The Mariners held their annual Pre-Spring Training Media Luncheon yesterday, and as usual there was quite a bit of information to get us looking forward to the start of another baseball season.
This year’s event was geared more toward the major league team than recent years. Sometimes in the past they have brought a top prospect to speak, or there has been discussion about prospects who might be close to Seattle (and likely Tacoma players), but this year there was little of that.
The most discussed prospect was outfielder Kyle Lewis and his recovery from knee surgery, which has not gone as smoothly as hoped. The M’s 2016 first round draft pick’s status is kind of vague right now, with new Director of High Performance Lorena Martin reporting that Lewis is “undergoing lots of physical therapy,” and farm director Andy McKay only saying “I hope he gets to a position where he can play consistently this year.” That’s unlikely to be Tacoma, seeing how he hasn’t played a full season of Class-A ball yet.
There was little discussion of potential Rainiers players, with the exception of possible pitchers Andrew Moore and Ariel Miranda. General Manager Jerry Dipoto made it sound like four big league starting rotation spots are locked up (Felix Hernandez, James Paxton, Mike Leake, and Erasmo Ramirez), with the No. 5 spot going to one of Marco Gonzales, Miranda, or Moore. Gonzales is out of minor league options which gives him a leg up.
Speaking of pitching, you couldn’t help but notice that there is the big difference in opinion of the Mariners starting rotation between Dipoto and the general public. Dipoto likes the rotation, he believes the excessive injuries from last season are in the past, and he believes it’s an above-average rotation by current MLB standards. Baseball fans I speak with around town have a very different opinion. Hopefully, Jerry is right.
Both McKay and Dipoto defended the Mariners farm system, which Baseball America recently ranked the worst in MLB.
McKay said that Mariners minor leaguers have been coveted by other organizations – as seen by all of the trades – and that his coaches are getting interviews for promotions with other teams. McKay added he doesn’t consider player rankings, preferring to look at every player as a prospect and help them improve on the field.
Dipoto pointed out that several players who would be ranked as prospects were forced into major league action last year and graduated from prospect lists (Moore, Ben Gamel, Guillermo Heredia, Mitch Haniger). He added that trading prospects to bring in major league players has hurt the Mariners in the rankings.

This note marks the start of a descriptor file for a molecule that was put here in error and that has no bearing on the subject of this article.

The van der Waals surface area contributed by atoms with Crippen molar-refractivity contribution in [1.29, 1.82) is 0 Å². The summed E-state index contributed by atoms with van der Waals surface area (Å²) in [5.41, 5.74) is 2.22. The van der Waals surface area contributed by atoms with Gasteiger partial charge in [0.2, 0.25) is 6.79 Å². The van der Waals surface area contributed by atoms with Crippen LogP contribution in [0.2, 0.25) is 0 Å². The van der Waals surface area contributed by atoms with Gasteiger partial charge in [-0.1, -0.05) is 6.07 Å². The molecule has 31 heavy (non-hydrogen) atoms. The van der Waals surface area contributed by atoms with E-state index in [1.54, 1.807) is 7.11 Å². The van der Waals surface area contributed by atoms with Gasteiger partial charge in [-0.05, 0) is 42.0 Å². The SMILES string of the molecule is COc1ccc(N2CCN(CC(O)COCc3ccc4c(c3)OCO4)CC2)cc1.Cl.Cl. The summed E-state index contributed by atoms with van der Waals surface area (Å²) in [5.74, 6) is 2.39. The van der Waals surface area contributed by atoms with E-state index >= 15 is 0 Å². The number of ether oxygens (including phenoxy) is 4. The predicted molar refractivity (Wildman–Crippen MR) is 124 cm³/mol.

In response to a question about the slow major league offseason and all of the players still available as free agents, Dipoto delivered a whopper: “You could argue that there is more competition to get the No. 1 pick in the draft than there is to win World Series.”
That appears to be a true statement, and one that reflects on MLB’s biggest problem right now: too many teams are ‘tanking’ and starting four-year plans to lose in order to get top draft picks and try to become the next Cubs and Astros – winners of the last two World Series. Only major changes to the Collective Bargaining Agreement can prevent this from being a permanent trend. The current CBA doesn’t expire until after the 2021 season, so get ready for more tanking.
To be clear, Dipoto and the Mariners are firmly in the “trying to win the World Series” group for now. The key will be finding a way to improve the team from middle-third of the 30 teams to upper-third under the current conditions.
Away from the majors, Mariners Chairman John Stanton announced a new community program called On BASE (Baseball And Softball Everywhere) with the goal of making baseball and softball accessible to all kids by providing fields and equipment. Included is a partnership with Metro Parks Tacoma supporting elementary school baseball and softball programs. They say the Tacoma arm of the program will reach about 2,400 kids. Good stuff!
Unfortunately, Edgar Martinez did not gain enough votes to be elected to the Hall of Fame this cycle. However, he made enough headway for us to be confident that he’ll achieve election next year in his tenth and final year on the ballot. That’s not a sure thing, but it looks promising.
Speaking with Mariners personnel yesterday, it was learned that the vote was close enough that both the Mariners and the Hall of Fame itself were prepared if he had received enough votes – including being ready for the media deluge and a quick flight to New York. However, he fell 20 votes shy and will have to hope for a better outcome next time.